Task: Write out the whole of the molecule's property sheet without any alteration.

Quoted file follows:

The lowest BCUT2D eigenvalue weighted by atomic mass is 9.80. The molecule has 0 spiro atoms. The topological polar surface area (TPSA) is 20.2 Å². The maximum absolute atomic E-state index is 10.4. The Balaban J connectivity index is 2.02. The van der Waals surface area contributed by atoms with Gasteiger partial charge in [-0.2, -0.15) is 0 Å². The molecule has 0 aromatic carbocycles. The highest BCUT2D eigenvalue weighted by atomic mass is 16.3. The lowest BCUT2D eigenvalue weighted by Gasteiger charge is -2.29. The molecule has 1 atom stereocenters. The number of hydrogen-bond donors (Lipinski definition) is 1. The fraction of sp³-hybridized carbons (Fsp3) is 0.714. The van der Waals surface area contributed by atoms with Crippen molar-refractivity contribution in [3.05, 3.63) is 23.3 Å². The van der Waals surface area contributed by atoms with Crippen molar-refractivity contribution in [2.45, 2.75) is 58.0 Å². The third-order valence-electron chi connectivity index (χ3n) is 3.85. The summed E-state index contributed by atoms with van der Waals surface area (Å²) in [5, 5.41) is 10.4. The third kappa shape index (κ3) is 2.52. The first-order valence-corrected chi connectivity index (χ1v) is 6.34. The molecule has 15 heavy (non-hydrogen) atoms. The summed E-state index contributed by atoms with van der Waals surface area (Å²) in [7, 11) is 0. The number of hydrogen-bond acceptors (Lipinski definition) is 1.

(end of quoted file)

The lowest BCUT2D eigenvalue weighted by atomic mass is 9.80. The molecule has 0 spiro atoms. The topological polar surface area (TPSA) is 20.2 Å². The maximum absolute atomic E-state index is 10.4. The Balaban J connectivity index is 2.02. The van der Waals surface area contributed by atoms with Gasteiger partial charge in [-0.2, -0.15) is 0 Å². The molecule has 0 aromatic carbocycles. The highest BCUT2D eigenvalue weighted by atomic mass is 16.3. The lowest BCUT2D eigenvalue weighted by Gasteiger charge is -2.29. The molecule has 1 atom stereocenters. The number of hydrogen-bond donors (Lipinski definition) is 1. The fraction of sp³-hybridized carbons (Fsp3) is 0.714. The van der Waals surface area contributed by atoms with Crippen molar-refractivity contribution in [3.05, 3.63) is 23.3 Å². The van der Waals surface area contributed by atoms with Crippen molar-refractivity contribution in [2.45, 2.75) is 58.0 Å². The third-order valence-electron chi connectivity index (χ3n) is 3.85. The summed E-state index contributed by atoms with van der Waals surface area (Å²) in [5, 5.41) is 10.4. The third kappa shape index (κ3) is 2.52. The first-order valence-corrected chi connectivity index (χ1v) is 6.34. The molecule has 15 heavy (non-hydrogen) atoms. The summed E-state index contributed by atoms with van der Waals surface area (Å²) in [7, 11) is 0. The number of hydrogen-bond acceptors (Lipinski definition) is 1.